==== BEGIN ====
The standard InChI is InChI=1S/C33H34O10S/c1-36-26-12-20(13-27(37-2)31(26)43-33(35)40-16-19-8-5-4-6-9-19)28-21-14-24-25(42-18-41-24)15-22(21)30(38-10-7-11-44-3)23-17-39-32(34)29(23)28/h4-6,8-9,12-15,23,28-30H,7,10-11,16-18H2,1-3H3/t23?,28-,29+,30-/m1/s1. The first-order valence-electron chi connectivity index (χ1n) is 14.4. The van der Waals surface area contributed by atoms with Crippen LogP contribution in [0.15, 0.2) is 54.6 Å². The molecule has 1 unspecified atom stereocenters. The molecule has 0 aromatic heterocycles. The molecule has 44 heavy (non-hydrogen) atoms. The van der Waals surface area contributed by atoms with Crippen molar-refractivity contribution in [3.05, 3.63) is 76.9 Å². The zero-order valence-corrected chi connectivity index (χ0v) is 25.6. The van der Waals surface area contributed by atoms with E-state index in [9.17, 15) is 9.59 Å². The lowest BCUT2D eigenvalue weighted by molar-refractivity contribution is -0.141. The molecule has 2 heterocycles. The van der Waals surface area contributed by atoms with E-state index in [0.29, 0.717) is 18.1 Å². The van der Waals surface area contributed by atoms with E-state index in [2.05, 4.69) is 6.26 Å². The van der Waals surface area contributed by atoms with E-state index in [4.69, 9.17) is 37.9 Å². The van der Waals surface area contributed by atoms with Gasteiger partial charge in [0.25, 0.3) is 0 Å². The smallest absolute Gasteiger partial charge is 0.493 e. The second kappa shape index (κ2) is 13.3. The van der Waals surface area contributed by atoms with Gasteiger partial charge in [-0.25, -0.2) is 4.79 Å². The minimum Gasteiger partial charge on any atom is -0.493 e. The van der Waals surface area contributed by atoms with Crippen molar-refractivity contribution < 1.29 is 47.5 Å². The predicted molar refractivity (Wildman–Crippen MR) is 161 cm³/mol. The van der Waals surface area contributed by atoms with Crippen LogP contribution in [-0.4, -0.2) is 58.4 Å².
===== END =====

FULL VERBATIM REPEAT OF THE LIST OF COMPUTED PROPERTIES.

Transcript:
The standard InChI is InChI=1S/C33H34O10S/c1-36-26-12-20(13-27(37-2)31(26)43-33(35)40-16-19-8-5-4-6-9-19)28-21-14-24-25(42-18-41-24)15-22(21)30(38-10-7-11-44-3)23-17-39-32(34)29(23)28/h4-6,8-9,12-15,23,28-30H,7,10-11,16-18H2,1-3H3/t23?,28-,29+,30-/m1/s1. The first-order valence-electron chi connectivity index (χ1n) is 14.4. The van der Waals surface area contributed by atoms with Crippen LogP contribution in [0.15, 0.2) is 54.6 Å². The molecule has 1 unspecified atom stereocenters. The molecule has 0 aromatic heterocycles. The molecule has 44 heavy (non-hydrogen) atoms. The van der Waals surface area contributed by atoms with Crippen molar-refractivity contribution in [3.05, 3.63) is 76.9 Å². The zero-order valence-corrected chi connectivity index (χ0v) is 25.6. The van der Waals surface area contributed by atoms with E-state index in [9.17, 15) is 9.59 Å². The lowest BCUT2D eigenvalue weighted by molar-refractivity contribution is -0.141. The molecule has 2 heterocycles. The van der Waals surface area contributed by atoms with E-state index in [0.29, 0.717) is 18.1 Å². The van der Waals surface area contributed by atoms with E-state index in [2.05, 4.69) is 6.26 Å². The van der Waals surface area contributed by atoms with E-state index in [4.69, 9.17) is 37.9 Å². The van der Waals surface area contributed by atoms with Gasteiger partial charge in [0.25, 0.3) is 0 Å². The smallest absolute Gasteiger partial charge is 0.493 e. The second kappa shape index (κ2) is 13.3. The van der Waals surface area contributed by atoms with Gasteiger partial charge in [-0.25, -0.2) is 4.79 Å². The minimum Gasteiger partial charge on any atom is -0.493 e. The van der Waals surface area contributed by atoms with Crippen molar-refractivity contribution < 1.29 is 47.5 Å². The predicted molar refractivity (Wildman–Crippen MR) is 161 cm³/mol. The van der Waals surface area contributed by atoms with Crippen LogP contribution in [-0.4, -0.2) is 58.4 Å².